Baucus Adds One-Year Extension of Wind Tax Credit to Plan
A one-year extension through 2013 of the production tax credit for wind energy will be added to a Senate proposal to extend miscellaneous expiring tax breaks.
Senator Max Baucus, a Montana Democrat and chairman of the Senate Finance Committee, added the wind extension to what is now a $205.1 billion package of tax breaks scheduled for a committee vote today. Baucus had developed the proposal with Senator Orrin Hatch of Utah, the panel’s top Republican, marking a rare bipartisan agreement on tax policy.
“By working together here today, we’re proving we still have the capacity to do what our bosses, that is the American people, sent us here to do,” Baucus said. “That is: Get things done.”
In the changes made today, Baucus also dropped from the package a tax break for redeveloping contaminated sites and added an extension of a benefit for owners of motorsports racetracks.
Baucus also added a provision that would prevent the reach of the alternative minimum tax from expanding in 2013. The previous proposal had limited the reach of the parallel tax system for 2012 only.
The alternative minimum tax, initially designed to prevent high-income households from avoiding all taxes legally, disproportionately affects people in high-income states with heavy tax burdens, including New York, New Jersey and California.
The bill, known as the tax extenders package, would revive dozens of tax breaks that lapsed at the end of 2011 and extend them through 2013. Among those benefiting from the breaks are financial-services companies that operate outside the U.S., companies that conduct corporate research and some restaurant owners.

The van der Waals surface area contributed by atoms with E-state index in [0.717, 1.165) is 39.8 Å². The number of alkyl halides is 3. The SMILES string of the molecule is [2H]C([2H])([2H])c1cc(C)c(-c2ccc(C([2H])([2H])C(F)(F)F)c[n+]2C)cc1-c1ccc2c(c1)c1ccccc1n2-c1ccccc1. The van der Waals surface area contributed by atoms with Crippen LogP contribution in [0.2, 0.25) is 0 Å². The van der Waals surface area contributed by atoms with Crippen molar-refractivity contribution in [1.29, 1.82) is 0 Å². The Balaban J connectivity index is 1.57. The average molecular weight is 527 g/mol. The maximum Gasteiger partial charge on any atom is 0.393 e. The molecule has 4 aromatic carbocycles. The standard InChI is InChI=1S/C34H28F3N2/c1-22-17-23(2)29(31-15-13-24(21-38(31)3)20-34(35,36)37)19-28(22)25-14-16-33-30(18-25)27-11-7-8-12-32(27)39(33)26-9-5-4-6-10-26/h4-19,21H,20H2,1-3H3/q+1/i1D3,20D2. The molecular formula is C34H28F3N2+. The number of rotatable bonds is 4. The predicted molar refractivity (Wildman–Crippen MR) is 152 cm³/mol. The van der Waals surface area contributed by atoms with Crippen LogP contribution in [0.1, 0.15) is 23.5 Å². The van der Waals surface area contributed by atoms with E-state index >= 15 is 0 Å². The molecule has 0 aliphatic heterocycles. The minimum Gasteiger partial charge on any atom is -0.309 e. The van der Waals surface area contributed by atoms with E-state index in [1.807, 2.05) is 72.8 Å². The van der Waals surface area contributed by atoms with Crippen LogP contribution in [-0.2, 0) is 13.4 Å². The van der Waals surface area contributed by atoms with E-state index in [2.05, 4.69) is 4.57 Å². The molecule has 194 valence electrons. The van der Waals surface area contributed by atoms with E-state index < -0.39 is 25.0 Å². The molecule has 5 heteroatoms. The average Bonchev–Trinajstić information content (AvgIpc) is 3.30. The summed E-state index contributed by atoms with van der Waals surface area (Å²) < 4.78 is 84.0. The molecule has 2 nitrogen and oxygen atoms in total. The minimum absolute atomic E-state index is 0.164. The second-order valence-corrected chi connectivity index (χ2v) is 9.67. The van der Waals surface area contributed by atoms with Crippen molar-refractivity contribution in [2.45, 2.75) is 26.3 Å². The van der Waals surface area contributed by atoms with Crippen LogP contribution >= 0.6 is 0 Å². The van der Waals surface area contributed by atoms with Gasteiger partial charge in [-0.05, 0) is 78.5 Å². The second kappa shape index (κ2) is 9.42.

Companies including General Electric Co. (GE), Citigroup Inc. and Whirlpool Corp. (WHR) are among those lobbying for extensions of expired provisions. Some tax benefits, including those for investment in the District of Columbia, wouldn’t be extended under the plan.
Hatch said he would have preferred to eliminate more tax breaks and said lawmakers will have to make difficult choices in the future.
“It is a dry run for the fundamental tax reform that we know must come and will come,” he said.
The potential lapse of the wind tax credit has curtailed investment in wind energy. To qualify for the credit, wind turbines must be placed in service by the end of 2012, meaning that development of projects that can’t be accomplished by Dec. 31 has slowed.
For 2013, Baucus proposed changing that definition, so that wind and other alternative-energy projects could qualify for the credit if they start construction, not begin operation, by the end of the year.
Senator Tom Coburn, an Oklahoma Republican, yesterday said he would block a vote on the package. The panel meeting is still scheduled to occur. It was unclear what agreement, if any, Coburn and Baucus had reached.
Coburn filed amendments that would eliminate or limit tax breaks in the bill, including to prevent a tax credit for redevelopment of struggling areas to be used for Starbucks Corp. (SBUX) or DineEquity Inc. (DIN)’s International House of Pancakes.
Turning the committee’s proposal into law won’t happen quickly. Congress will leave Washington at the end of the week for a recess that will last until Sept. 10. The House of Representatives has been examining the list of expired breaks and doesn’t expect to consider the extensions until after the Nov. 6 election.
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